Monthly Archives: September 2010

Greenbelt musings

This year, my Greenbelt was mostly about the people. My weekend centred on meeting up with lots of different people from across the country. Hot beverages were drunk, cake was eaten and the world was set to rights for another year. I also took some time out to go and see a few items from the programme – seemed only polite since the organisers work so hard to make it interesting.

I discovered Jude Simpson and spent the rest of the weekend trying (unsuccessfully) to get the Mango song out of my head. Possibly the most bizarre 90 minutes of the weekend were spent watching Zic Zazou – a troupe of french engineers making music from everything. Apart from being a little repetitive, it was amazing. I’m sure there will be some clips on YouTube. At one point one of them drilled some holes in a metal pipe, then picked it up and played it like a flute!

John Bell was there, of course, leading the Big Sing and doing some talks. Turns out he isn’t a big fan of the internet, Facebook, mobile phones or television – he pointed out a lot of the bad effects they have on people who become dependent on them, but was kind enough to suggest that we should use our own judgement about whether it is a problem for us. Francis Spufford was interesting, on the subject of British people doing Antarctic exploration (Scott etc.). My sister went to his other talk, on his book “The Child that books built” – turns out he grew up in the house 3 doors down from my childhood home, but moved out the year before I was born. One talk I was not planning to see, but went along to with some college friends, was a talk by Padraig O’Tuama about hell, particularly the effect on children of teaching them about hell. Very interesting. I did go to some other talks, but I forget which ones. My list of ‘to be downloaded later’ talks is quite long.

Beer and Hymns was a highlight, but we didn’t get anywhere near the frontĀ  of the queue for the beer tent, so we went to And Hymns instead. We (my sister and I) had Pie and Mash and Hymns – almost as good, but not as easy to wave in time to the choruses. A useful reminder was given to those wanting to start Beer and Hymns sessions in their home towns: Beer and Hymns is not just about introducing beer to people who like hymns, but about introducing hymns to people who like beer.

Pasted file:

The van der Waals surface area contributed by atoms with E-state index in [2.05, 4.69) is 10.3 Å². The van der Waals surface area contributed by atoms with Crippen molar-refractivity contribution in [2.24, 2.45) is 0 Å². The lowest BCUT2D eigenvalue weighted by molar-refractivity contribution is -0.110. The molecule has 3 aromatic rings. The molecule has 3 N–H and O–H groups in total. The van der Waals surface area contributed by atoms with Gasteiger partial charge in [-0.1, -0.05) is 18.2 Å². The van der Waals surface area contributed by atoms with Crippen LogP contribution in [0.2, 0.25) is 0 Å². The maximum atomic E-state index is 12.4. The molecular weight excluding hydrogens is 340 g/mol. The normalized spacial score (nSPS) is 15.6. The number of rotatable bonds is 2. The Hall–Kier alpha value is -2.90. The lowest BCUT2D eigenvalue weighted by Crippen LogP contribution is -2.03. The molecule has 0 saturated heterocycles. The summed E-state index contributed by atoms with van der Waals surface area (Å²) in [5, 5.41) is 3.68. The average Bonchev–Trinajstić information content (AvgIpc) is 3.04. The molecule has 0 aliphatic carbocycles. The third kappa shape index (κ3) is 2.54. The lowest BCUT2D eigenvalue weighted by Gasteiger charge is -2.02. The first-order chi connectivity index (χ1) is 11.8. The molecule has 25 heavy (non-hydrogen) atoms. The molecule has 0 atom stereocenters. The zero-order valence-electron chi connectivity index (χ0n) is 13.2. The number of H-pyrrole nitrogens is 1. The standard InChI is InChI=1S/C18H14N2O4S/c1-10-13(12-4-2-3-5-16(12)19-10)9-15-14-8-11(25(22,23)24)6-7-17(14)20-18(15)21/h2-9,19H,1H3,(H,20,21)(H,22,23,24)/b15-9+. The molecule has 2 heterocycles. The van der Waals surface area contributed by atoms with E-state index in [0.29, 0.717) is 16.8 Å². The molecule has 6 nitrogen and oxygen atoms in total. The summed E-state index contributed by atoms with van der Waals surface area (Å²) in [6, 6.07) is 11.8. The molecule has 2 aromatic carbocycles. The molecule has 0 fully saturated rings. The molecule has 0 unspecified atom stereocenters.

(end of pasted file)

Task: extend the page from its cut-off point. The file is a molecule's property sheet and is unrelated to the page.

The thing that made me smile most over the weekend were two people dressed as angels, complete with wings and a Hallelujah soundtrack, on Segues gliding up and down outside the Tiny Tea Tent. Just watching the reactions of people was lovely.

Segue Angel

There was quite a significant knitting component to Greenbelt. I went along to one of the Greenbelt Angel knitting circle sessions. There was also a learn to knit session that I helped with where we all knitted beards or moustaches (inspired by Life of Brian) – I understand that there will be pictures somewhere.

One of the things I realised at Greenbelt is that I have a good memory for faces (and sometimes the names that go with them). I recognised a lot of people over the weekend who showed no sign whatsoever of knowing who I was. There were people from churches I was on placement at several years ago, people I sat in lectures with at college. There were random people (like some of your good selves) from the internet. I think there was someone I went to school with half my lifetime ago (she was coming out of a loo cubicle as I was going in and I didn’t have the presence of mind to greet her – I was wearing a hat, so she probably didn’t notice me). There was one woman who looked really familiar and I saw her a few times before I figured it out: Clare Short. Good thing I didn’t go over to find out how I knew her. Then as I was sheltering from the rain in the Church Times tent (marvellous cartoons by the way) I saw another real famous person…

Yes, it is Tom Hollander from Rev. My only camera was the one in my phone, so it is a little bit blurry. I liked how he had two minders, presumably to protect him from potential hordes of angry/over-exuberant clerical types.

All this, of course, now fades into the distance as I am back at work. My two essays were not completed before I went away in July, so I had a frantic couple of days typing – all done now. I also came home to find Mr F addicted to the Definitely Last Ever mini-series of Big Brother. Very disappointing, but a horribly easy thing to happen.

In other news… A knitting competition started yesterday that I am taking part in. It is a race to knit 6 pairs of socks, but before each pattern is released you have to solve some puzzles. Very good fun. I am in a lovely team for the puzzle solving, but the knitting is all individual. I don’t expect to progress much beyond round 2. I really would like to finish round 1 – I have until 17th September or until 90% of the participants have completed it.